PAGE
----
12:21 am
entitlements, nothing can get done if there isn't some measure of bipartisan support, okay. it won't happen. [applause] and obamacare is a perfect example. you see what, it's not acceptable. notence: doesn't mean it's done. gov. kasich: well, it may be done, but here's the thing. unpopular that it's going to be repealed. if i'm president, it'll be repealed and we'll replace it. but what i'm saying is, you know, you're not going to fix -- reagan fixed social security with tip o'neal. when john sununu and i were involved in balancing the budget, we changed medicare and you never heard a peep, because democrats icans and work together, you call off the demegogary. when people demagogue and fight off the people, it's hard to get anything done. that doesn't mean you need a massive amount of bipartisan support, but it does mean you
12:22 am
-- semblancemblence of it. and it doesn't require anybody having to give up their principles, because i want to go back to the fact that we're americans before anything else. you probably haven't noticed, divided ve a pretty ineffectual congress, i want to let you know. [laughter] news break, right? that can be healed, if we will just respect people who don't think the way that we do, and we build the issues around things creation, like the morality of putting our children in debt. it's not acceptable. so, sir, i want to thank you for your success story. great.'s [applause] right here. audience: welcome to our state of new hampshire. thank you for coming. gov. kasich: i live here, man, more than you do, what are you talking about? [laughter] if you haven't met me three times, i don't know you. people in at i tell other states. there's 1.2 people who live in
12:23 am
1.2 ampshire, i've met million twice, and i've got three more times to go. [laughter] you, nce: my question to my biggest concern is that congress is a complete mess. nd part of the thing that's a mess in congress is that they're there.ched will you support term limits for all congress? gov. kasich: absolutely. absolutely and absolute power corrupts. it's not going to happen, okay. let me tell you, the reason is you've got to have a constitutional amendment, but i'm for it. of course. we have it in ohio. guess what they do in ohio. they're in the senate, then they go to the house, then they go back to the senate. then they go back to the house, okay. [laughter] our big problem is jerry mandering, where they draw districts to provide safe republican and democrat districts and the members become more extreme because they don't want to have a primary and that
12:24 am
pushes people farther apart. can you follow what i mean by that? you always worry about a primary. nobody can get to the right or left of me. that's not good. sir, we're going to need to look reform, all finance these things. but let me get to the bottom and john sununu said it well and i'm not sure you heard him on this. probably did but let me reemphasize it. it's all about character. do you think you can legislate morality? timberland today, you know, got a great jacket, by the way. [laughter] timberland today, and i said, you have an ntitheft policy here at timberland. but your policy isn't going to stop people really from stealing. going to steal because they have ethics. and the problem with congress is in, they want to stay. and so they're afraid to take a angry so they you get thrown out, and there's a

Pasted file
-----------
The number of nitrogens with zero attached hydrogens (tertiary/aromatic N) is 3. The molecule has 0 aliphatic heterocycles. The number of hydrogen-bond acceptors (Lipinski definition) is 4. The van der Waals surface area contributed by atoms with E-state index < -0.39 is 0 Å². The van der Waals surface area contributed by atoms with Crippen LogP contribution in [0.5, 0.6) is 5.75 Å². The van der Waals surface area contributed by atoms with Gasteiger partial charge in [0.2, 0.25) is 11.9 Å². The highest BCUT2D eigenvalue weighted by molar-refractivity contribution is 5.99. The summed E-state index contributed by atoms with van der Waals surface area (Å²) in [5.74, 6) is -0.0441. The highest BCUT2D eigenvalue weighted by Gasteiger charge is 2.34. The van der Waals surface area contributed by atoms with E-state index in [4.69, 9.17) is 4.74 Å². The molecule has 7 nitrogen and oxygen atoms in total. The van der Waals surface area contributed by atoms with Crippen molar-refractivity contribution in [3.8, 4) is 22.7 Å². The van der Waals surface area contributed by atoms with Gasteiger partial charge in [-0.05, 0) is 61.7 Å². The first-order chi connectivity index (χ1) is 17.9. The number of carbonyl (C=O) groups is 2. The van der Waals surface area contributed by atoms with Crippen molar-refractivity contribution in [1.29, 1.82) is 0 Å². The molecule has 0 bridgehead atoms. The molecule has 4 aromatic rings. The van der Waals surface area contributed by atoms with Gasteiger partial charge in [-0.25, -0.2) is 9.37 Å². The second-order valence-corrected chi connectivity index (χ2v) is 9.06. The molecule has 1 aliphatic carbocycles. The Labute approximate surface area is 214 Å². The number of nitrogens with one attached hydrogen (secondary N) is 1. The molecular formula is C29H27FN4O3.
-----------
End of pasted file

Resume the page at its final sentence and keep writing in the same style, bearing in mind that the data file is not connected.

12:25 am
term when you're a congressman. what it is? is there life after congress? because when you get to be in congress, you're a big shot. am i right, kitty? events. to go to all the you're the front seat, you get to meet the president. i mean, seriously, that's the works, and people like that. anybody would. remember is ave to when we get elected to public a ice, we are not there for lifetime job and you have to take risks and you have to remember why you're there, because if you serve for years and you didn't accomplish anything, what was the point? what , let me tell you i've done, and john will attest to this. sometimes i used to have people who i couldn't -- didn't want to vote on my budgets. because when you vote on a budget, it means you're taking something from somebody and else.g it to somebody one guy had eight or nine kids and he lived in california. make meaid, john, don't vote on this budget.
12:26 am
so i went to him. i was stand nothing an elevator. i said what do you got, eight kids? nine. you got nine kids. you come from california to washington, you're not with your family. why are you here? and he stopped for a minute and looked at me and he said, okay, on the budget. hear what i'm saying. people to perform at a higher level than where they normally perform. you look at belichick. you and i could probably suit up for the patriots this weekend and we'd win a game because he'd probably make us play better. i'm serious. you think about all the great studied.e've ever think about reagan. think about harry truman, teddy roosevelt. they were able to have that -- winston churchhill. ever ever ever give in. have your children study with what he did in great britain.
12:27 am
from just dying. it's because of leadership. it wasn't because of a law. i'm not telling you we don't need laws, and i'm for the term for these other changes, but at the end, we have to have leaders that get people to perform at a higher level and have guts and realize their in fix iing america. and wherever you are. so throughout my career, and it's why i'm doing this again, i can't explain it to you. some the lord has given me special little blessing to get people to be part of a team to get results, and that's not arrogance. i'm humbled by the fact that i could be in a leadership position and see things happen, ut you have to work with people. you have to encourage people. that's what you have to do. and so the congress itself, it
12:28 am